That said, there’s a reason for registration: unlike its competitors, CoPilot Live includes “LiveLink,” a feature that gives the otherwise independent app the ability to interact with certain Internet-based services, only two of which really require an account, registration for which should really be optional. The best of the Internet services doesn’t benefit from an account at all: it’s called “Live Local Search” and is for some reason hidden as a tiny Wi-Fi and magnifying glass icon on the first screen, instead of being accessible from the same menu as the rest of the Live features. Live Local Search uses the iPhone’s Internet connection to search for points of interest that aren’t in the database, which enabled us to find a restaurant that couldn’t be located in CoPilot’s built-in database, then use it as a destination point or for telephone calling—a very welcome feature. It would only be better if it was integrated with the standard POI search feature, and didn’t require its own separate set of screens for access.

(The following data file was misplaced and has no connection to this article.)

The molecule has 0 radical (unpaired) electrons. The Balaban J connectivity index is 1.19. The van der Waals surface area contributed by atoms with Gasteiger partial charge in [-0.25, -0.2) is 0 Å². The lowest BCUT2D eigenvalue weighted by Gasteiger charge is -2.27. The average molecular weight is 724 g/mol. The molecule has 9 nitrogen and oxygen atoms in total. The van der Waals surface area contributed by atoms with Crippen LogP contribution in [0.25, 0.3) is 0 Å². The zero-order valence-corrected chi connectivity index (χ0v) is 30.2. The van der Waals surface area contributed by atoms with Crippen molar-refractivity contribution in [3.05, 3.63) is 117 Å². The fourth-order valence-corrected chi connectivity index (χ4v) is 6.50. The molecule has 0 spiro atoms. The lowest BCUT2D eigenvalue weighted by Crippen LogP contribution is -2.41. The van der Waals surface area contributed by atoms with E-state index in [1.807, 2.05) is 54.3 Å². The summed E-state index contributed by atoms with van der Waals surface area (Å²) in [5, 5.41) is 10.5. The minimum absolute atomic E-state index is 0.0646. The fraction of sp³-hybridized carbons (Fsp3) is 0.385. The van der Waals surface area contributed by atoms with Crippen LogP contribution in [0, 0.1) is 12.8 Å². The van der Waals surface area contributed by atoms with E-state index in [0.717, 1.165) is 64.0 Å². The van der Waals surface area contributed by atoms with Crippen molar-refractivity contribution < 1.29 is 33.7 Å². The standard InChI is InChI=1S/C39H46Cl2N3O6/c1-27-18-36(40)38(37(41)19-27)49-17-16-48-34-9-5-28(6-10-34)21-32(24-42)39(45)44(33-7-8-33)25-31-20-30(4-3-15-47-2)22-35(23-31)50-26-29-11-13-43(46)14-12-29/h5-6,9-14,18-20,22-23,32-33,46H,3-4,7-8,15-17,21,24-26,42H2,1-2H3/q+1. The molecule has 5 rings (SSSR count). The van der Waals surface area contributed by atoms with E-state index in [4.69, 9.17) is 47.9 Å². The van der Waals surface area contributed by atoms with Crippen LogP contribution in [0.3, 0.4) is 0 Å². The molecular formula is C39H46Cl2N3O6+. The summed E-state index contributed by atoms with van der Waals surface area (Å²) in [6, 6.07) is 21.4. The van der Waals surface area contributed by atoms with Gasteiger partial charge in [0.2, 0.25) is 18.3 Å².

Additionally, the current version of CoPilot Live includes “Live Friends,” a feature that lets you see locations and messages from other friends using CoPilot—e-mail addresses are required for this—and “Live Weather,” which pulls up a very simplified, not-quite-Weather App-quality AccuWeather.com five-day forecast for your current location, or whichever other city you specify. A more interesting feature, “Live Traffic,” will be added in an upcoming update as an optional “premium extra” to let you see more or less realtime traffic data while you drive, another feature that the iPhone OS includes already in its own Maps application. You can decide for yourself whether any of these Internet-based features is worthwhile; the three latter ones are iffy for us, but the first is a major differentiator from apps that rely solely on annual data, and get delivered on day one with outdated POI databases.